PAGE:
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August 12, 2010

Iranian Students Face Hardships at Home, Obstacles in the U.S.

On Monday, the NY Times published an article discussing the rising number of Iranians seeking to study int he US and the hardships they encounter in the process of applying for U.S student visa’s.  The piece suggests that more Iranians are coming to the U.S. to study because of repression at home, where Iranian students who express their political views are blacklisted from universities and forced to continue their education abroad. But troubles for Iranian students continue once they have left, since  the U.S. only permits Iranian students to obtain single-entry visas, meaning students are unable to leave the U.S. at any point during their studies–which in some cases can be for up to a decade–even for academic conferences or to visit sick family members.
It is mind boggling that the White House has procrastinated so long to alter the single-entry student visa policy vis-à-vis Iran. I say mind boggling because Washington is allowing its political confrontation to impact academic and cultural exchanges with Tehran.  A common excuse cited by the State Department to justify its single-entry policy is predicated on the principle of “reciprocity” –which is supposed to replicate the student visa procedures of the country with which we have no diplomatic relations. But ironically, Iran’s student visa posture actually allows foreigners to study in Iran without the single-entry restrictions that Washington has imposed on Iranian students. It is regrettable that the White House, which has the authority to change this burdensome policy, is managing to perpetuate a bitter divide that only exasperates tensions and limits the possibility of cultural and academic dialogue between our two nations.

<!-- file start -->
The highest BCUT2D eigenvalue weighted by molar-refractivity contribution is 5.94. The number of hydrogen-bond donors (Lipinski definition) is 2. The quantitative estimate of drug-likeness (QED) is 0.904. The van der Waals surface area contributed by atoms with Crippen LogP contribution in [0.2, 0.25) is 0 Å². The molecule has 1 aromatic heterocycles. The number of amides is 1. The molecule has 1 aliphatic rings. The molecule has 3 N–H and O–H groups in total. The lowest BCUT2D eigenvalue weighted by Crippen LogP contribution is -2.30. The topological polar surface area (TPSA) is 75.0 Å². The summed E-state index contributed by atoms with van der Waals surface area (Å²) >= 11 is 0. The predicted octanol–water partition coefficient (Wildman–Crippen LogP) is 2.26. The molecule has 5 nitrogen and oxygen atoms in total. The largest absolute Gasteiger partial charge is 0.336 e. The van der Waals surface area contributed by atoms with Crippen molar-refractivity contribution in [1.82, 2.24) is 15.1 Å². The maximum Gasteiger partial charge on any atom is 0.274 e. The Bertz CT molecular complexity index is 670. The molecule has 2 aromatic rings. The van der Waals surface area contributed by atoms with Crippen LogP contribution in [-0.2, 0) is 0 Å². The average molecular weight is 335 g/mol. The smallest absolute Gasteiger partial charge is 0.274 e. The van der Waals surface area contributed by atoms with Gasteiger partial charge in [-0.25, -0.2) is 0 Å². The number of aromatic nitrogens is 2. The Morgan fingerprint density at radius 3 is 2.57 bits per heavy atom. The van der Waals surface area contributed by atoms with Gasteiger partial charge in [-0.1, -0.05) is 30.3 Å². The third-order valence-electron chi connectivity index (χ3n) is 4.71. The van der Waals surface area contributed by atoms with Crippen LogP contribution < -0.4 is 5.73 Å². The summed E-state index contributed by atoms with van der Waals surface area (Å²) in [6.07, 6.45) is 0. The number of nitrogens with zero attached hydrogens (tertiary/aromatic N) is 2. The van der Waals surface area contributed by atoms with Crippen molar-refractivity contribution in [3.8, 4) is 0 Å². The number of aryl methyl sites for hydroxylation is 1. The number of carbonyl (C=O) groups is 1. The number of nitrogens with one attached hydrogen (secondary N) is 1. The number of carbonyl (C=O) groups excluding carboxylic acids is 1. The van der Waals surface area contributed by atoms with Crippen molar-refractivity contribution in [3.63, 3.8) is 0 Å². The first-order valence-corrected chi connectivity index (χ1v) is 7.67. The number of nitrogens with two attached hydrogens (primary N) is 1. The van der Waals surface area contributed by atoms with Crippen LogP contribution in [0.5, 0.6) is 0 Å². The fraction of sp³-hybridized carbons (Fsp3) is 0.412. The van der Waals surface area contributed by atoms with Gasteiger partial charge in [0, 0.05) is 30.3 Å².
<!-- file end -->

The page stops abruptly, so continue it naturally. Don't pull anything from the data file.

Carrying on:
Iranian students already face serious obstacles from their government to study in the west. For example, Iran’s Minister of Health, Marzieh Dastjerdi has announced that the new restrictions will apply to students seeking to study in Britain and the United States. Dastjerdi’s announcement is in line with the Supreme Leader’s wish to discourage any study abroad program that exposes Iranian students to western educational institutions. One may ask why the Ayatollah would be so afraid if Iranian students studied in Europe or the U.S. And perhaps, the best answer is that those who travel abroad may better realize how their system of governance is so authoritarian and repressive that it will entice them to demand for change.
It is in our interest to open our doors to ambitious Iranian students who desire to receive the best education the world can offer. Such an opportunity can usher a new prosperous phase in citizen diplomacy, and more importantly, would create a bridge between our cultures that will overcome decades of animosities and misconceptions.
Therefore, it is very disconcerting to learn that Washington’s reciprocity principle is based on mirroring the Islamic Republic’s indignant policy toward Iranian students which is detrimental to the advancement of human rights and democracy in Iran.

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